Worst Offenders at the Thanksgiving Table
Worst Offenders at the Thanksgiving Table
Babyboomers.com Staff

Thanksgiving is just a couple weeks away and some of us may already be dreaming about turkey, stuffing and pumpkin pie. Before digging into every delicious dish offered at your feast this year, you may want to take a quick pause and look at this list below. Why? Because according to a Reader's Digest article, nutrition pros think these fourteen dishes are the worst offenders not only at Thanksgiving feasts, but throughout the holiday season too.

Some of the dishes are obvious, but others may surprise you. Skip or modify the recipes to a healthier version and you could skip the bloating and weight gain that often follows.

Candied yams - sugar, marshmallows and butter make these a poor choice.

Boxed stuffing - usually filled with unhealthy trans fats, salt and chemicals.

Cornbread - usually high in calories and fat and easy to overeat! And store-bought versions usually contain a lot of artificial additives and preservatives.

Green bean casserole - high in calories, fat and sodium.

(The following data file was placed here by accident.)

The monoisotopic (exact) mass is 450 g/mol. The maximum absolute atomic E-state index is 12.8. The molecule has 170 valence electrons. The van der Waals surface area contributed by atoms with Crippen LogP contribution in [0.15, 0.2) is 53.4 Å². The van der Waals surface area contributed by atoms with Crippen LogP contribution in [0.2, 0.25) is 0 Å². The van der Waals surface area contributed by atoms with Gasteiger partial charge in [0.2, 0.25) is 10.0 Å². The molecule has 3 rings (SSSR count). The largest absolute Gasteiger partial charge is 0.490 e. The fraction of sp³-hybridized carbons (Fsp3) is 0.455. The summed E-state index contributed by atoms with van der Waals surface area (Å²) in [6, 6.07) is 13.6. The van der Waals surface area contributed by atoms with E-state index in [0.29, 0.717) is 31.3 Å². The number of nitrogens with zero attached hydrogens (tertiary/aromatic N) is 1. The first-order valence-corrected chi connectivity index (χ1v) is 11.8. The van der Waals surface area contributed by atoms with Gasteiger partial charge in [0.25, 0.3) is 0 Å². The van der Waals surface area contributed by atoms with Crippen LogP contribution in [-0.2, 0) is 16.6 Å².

Biscuits - if store bough or from a tube, they are usually filled with nasty hyper-processed ingredients, with little nutritional value.

Pecan pie - very high in calories.

Mac and cheese - butter, milk, pasta and cheese, need we say more? Plus, it's available all year long, not really special for a holiday.

Mashed potatoes - mixed with butter, cream and topped with gravy and potatoes quickly become unhealthy.

Canned cranberry sauce - contains high-fructose corn syrup—which means unnecessary calories and loads of sugar.

Gravy - processed varieties full of sodium and unnecessary fillers, very easy to overeat.

Ambrosia salad - recipes usually contain mini marshmallows, powdered sugar, and a whipped topping. Can you say sugar?

Apple pie - filled with sugar and saturated fat.

Glazed carrots - coated with sugar, bad fat and salt.

Creamed corn - sugar and heavy cream means high calories.

You may be thinking, "geez, what's left?" But remember, you don't have to miss out altogether. Try tweaking the recipe a bit to make a healthier version of it. This could include substituting white carbs for whole grain carbs, reducing the amount of sugar or butter in a dish, or using a more natural sweetener other than sugar, such as maple syrup or honey. Also, it's smarter to make dishes from scratch - if you have the time - verse a boxed mix so you can control exactly what you're putting into it. Aim to enhance a dish with herbs and spices, rather than heavy or sweet sauces.

Read the full article for specific tips for each dish. And if you just aren't down with making holiday foods healthier, just remember these two words: portion control.

 

 





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